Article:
White Lake, South Branch Little Wolf River Watershed (WR08)
White Lake, South Branch Little Wolf River Watershed (WR08)
White Lake (272900)
1064.14 Acres
Natural Community
Natural communities (stream and lake natural communities) represent model results that use predicted flow and temperature based on landscape features and related assumptions. Ranges of flow and temperature associated with specific aquatic life communities (fish, macroinvertebrates) help biologists identify appropriate resource management goals. Wisconsin Natural Communities.
Shallow Lowland
Year Last Monitored
This is the most recent date of monitoring data stored in SWIMS. Additional surveys for fish and habitat may be available subsequent to this date.
Trout Water 
Trout Waters are represented by Class I, Class II or Class III waters. These classes have specific ecological characteristics and management actions associated with them. For more information regarding Trout Classifications, see the Fisheries Trout Class Webpages.
Outstanding or Exceptional 
Wisconsin has designated many of the state's highest quality waters as Outstanding Resource Waters (ORWs) or Exceptional Resource Waters (ERWs). Waters designated as ORW or ERW are surface waters which provide outstanding recreational opportunities, support valuable fisheries and wildlife habitat, have good water quality, and are not significantly impacted by human activities. ORW and ERW status identifies waters that the State of Wisconsin has determined warrant additional protection from the effects of pollution. These designations are intended to meet federal Clean Water Act obligations requiring Wisconsin to adopt an 'antidegradation' policy that is designed to prevent any lowering of water quality - especially in those waters having significant ecological or cultural value.
Impaired Water 
A water is polluted or 'impaired' if it does not support full use by humans, wildlife, fish and other aquatic life and it is shown that one or more of the pollutant criteria are not met.

Fish and Aquatic Life

Current Use
The use the water currently supports. This is not a designation or classification; it is based on the current condition of the water. Information in this column is not designed for, and should not be used for, regulatory purposes.
Shallow Lowland
Shallow lowland lake describes the depth and location of the lake in a watershed. These variables affect the lakes response to watershed variables.
Attainable Use
The use that the investigator believes the water could achieve through managing "controllable" sources. Beaver dams, hydroelectric dams, low gradient streams, and naturally occurring low flows are generally not considered controllable. The attainable use may be the same as the current use or it may be higher.
Fish and Aquatic Life - waters that do not have a specific use designation subcategory assigned but which are considered fishable, swimmable waters.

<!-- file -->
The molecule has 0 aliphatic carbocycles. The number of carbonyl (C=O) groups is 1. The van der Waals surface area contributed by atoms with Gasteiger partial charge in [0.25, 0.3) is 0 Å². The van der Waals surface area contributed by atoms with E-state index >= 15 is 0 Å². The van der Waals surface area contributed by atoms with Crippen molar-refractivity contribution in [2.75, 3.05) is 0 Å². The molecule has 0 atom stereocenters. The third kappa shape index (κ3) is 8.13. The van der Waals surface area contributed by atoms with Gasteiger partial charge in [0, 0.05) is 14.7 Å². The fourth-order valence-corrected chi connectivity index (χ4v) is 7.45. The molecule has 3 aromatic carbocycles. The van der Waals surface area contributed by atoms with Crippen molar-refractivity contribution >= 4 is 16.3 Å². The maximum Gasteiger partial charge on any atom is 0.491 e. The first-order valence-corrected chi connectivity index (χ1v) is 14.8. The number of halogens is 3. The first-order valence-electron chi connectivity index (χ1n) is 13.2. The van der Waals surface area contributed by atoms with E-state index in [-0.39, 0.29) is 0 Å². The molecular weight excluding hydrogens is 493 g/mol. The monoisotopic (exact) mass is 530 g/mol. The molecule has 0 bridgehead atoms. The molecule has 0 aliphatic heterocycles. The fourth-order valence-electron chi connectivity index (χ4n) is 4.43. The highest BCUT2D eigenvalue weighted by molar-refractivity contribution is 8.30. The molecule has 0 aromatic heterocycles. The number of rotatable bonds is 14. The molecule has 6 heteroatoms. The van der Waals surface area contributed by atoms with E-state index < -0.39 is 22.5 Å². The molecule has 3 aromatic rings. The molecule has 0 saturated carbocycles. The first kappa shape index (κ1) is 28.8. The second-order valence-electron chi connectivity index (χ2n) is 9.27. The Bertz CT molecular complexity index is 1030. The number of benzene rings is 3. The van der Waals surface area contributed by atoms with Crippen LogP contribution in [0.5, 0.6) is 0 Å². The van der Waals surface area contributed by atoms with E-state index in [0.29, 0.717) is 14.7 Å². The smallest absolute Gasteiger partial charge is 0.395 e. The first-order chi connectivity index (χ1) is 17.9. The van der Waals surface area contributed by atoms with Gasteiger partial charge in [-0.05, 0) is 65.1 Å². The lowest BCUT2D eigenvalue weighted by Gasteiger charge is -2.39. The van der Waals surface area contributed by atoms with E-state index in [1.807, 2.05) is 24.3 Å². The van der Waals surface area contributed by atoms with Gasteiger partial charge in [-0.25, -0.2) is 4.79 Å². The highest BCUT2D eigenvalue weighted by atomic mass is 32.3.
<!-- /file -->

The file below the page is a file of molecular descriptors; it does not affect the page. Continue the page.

Designated Use
This is the water classification legally recognized by NR102 and NR104, Wis. Adm. Code. The classification determines water quality criteria and effluent limits. Waters obtain designated uses through classification procedures.
Default FAL
Fish and Aquatic Life - Default Waters do not have a specific use designation subcategory but are considered fishable, swimmable waters.


White Lake, in the South Branch Little Wolf River Watershed, is a 1,064.11 acre lake that falls in Waupaca County. This lake is managed for fishing and swimming and is currently not considered impaired.

Date  2011

Author   Aquatic Biologist

Historical Description

Source: 1971, Surface Water Resources of Waupaca County

White Lake, T22N, R13E, Sections 16, 20, 21, 22
Surface Acres = 1,026.2, S.D.F. = 1.29, Maximum Depth = 11 feet
White Lake is the second largest lake in Waupaca County and
contains medium brown, hard water. The lake is virtually
landlocked except for small marsh drainage channels and an
intermittent outlet. Sand, detritus, and muck are the
predominant littoral bottom materials. Originally, White Lake
was an excellent area for the reproduction of ducks. However, in
the 1930's a dam (4-foot head) was installed to create more open
water. As a result, bog recession occurred ruining many valuable
duck food and cover areas. Waterfowl use declined but some
mallards and bluewing teal still utilize the area for nesting.
Thousands of diving ducks and hundreds of puddle ducks stop here
during spring and fall migrations. Large expanses of very
shallow water, dense weed growths, and a slow rate of water
exchange are factors that combine to create an almost annual and
severe winterkill. The present fish population consists of
bullhead, largemouth bass, black crappie, bluegill, northern
pike, perch, and white sucker. Quality fishing is rarely
realized. In 1958 the lake was chemically treated to exterminate
the existing fish population in an attempt to revitalize the
fishery, however, winterkill minimized the effectiveness of this